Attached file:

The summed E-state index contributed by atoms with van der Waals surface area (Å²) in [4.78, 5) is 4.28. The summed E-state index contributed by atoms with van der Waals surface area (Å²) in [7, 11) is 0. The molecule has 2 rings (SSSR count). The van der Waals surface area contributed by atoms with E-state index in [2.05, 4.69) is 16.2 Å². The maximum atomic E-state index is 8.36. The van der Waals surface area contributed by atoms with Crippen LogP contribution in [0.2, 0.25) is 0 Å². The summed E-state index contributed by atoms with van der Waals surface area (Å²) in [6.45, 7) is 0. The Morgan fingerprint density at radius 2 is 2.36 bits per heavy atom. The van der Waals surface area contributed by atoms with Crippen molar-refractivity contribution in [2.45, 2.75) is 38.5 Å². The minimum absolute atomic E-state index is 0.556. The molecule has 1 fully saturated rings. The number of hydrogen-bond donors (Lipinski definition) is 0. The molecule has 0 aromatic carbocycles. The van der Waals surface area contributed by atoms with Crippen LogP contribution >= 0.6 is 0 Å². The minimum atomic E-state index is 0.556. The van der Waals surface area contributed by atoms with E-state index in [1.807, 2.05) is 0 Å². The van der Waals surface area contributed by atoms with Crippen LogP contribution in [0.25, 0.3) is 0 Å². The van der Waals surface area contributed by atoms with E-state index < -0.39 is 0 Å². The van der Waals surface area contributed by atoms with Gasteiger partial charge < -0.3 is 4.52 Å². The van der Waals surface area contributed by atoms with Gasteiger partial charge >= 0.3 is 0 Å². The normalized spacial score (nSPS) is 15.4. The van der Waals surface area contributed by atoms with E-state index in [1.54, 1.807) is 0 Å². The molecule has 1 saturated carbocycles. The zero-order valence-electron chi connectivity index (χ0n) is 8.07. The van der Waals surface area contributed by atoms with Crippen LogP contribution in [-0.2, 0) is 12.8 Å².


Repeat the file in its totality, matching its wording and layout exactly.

The summed E-state index contributed by atoms with van der Waals surface area (Å²) in [4.78, 5) is 4.28. The summed E-state index contributed by atoms with van der Waals surface area (Å²) in [7, 11) is 0. The molecule has 2 rings (SSSR count). The van der Waals surface area contributed by atoms with E-state index in [2.05, 4.69) is 16.2 Å². The maximum atomic E-state index is 8.36. The van der Waals surface area contributed by atoms with Crippen LogP contribution in [0.2, 0.25) is 0 Å². The summed E-state index contributed by atoms with van der Waals surface area (Å²) in [6.45, 7) is 0. The Morgan fingerprint density at radius 2 is 2.36 bits per heavy atom. The van der Waals surface area contributed by atoms with Crippen molar-refractivity contribution in [2.45, 2.75) is 38.5 Å². The minimum absolute atomic E-state index is 0.556. The molecule has 1 fully saturated rings. The number of hydrogen-bond donors (Lipinski definition) is 0. The molecule has 0 aromatic carbocycles. The van der Waals surface area contributed by atoms with Crippen LogP contribution >= 0.6 is 0 Å². The minimum atomic E-state index is 0.556. The van der Waals surface area contributed by atoms with E-state index in [1.807, 2.05) is 0 Å². The van der Waals surface area contributed by atoms with Crippen LogP contribution in [0.25, 0.3) is 0 Å². The van der Waals surface area contributed by atoms with E-state index < -0.39 is 0 Å². The van der Waals surface area contributed by atoms with Gasteiger partial charge < -0.3 is 4.52 Å². The van der Waals surface area contributed by atoms with Gasteiger partial charge >= 0.3 is 0 Å². The normalized spacial score (nSPS) is 15.4. The van der Waals surface area contributed by atoms with E-state index in [1.54, 1.807) is 0 Å². The molecule has 1 saturated carbocycles. The zero-order valence-electron chi connectivity index (χ0n) is 8.07. The van der Waals surface area contributed by atoms with Crippen LogP contribution in [-0.2, 0) is 12.8 Å².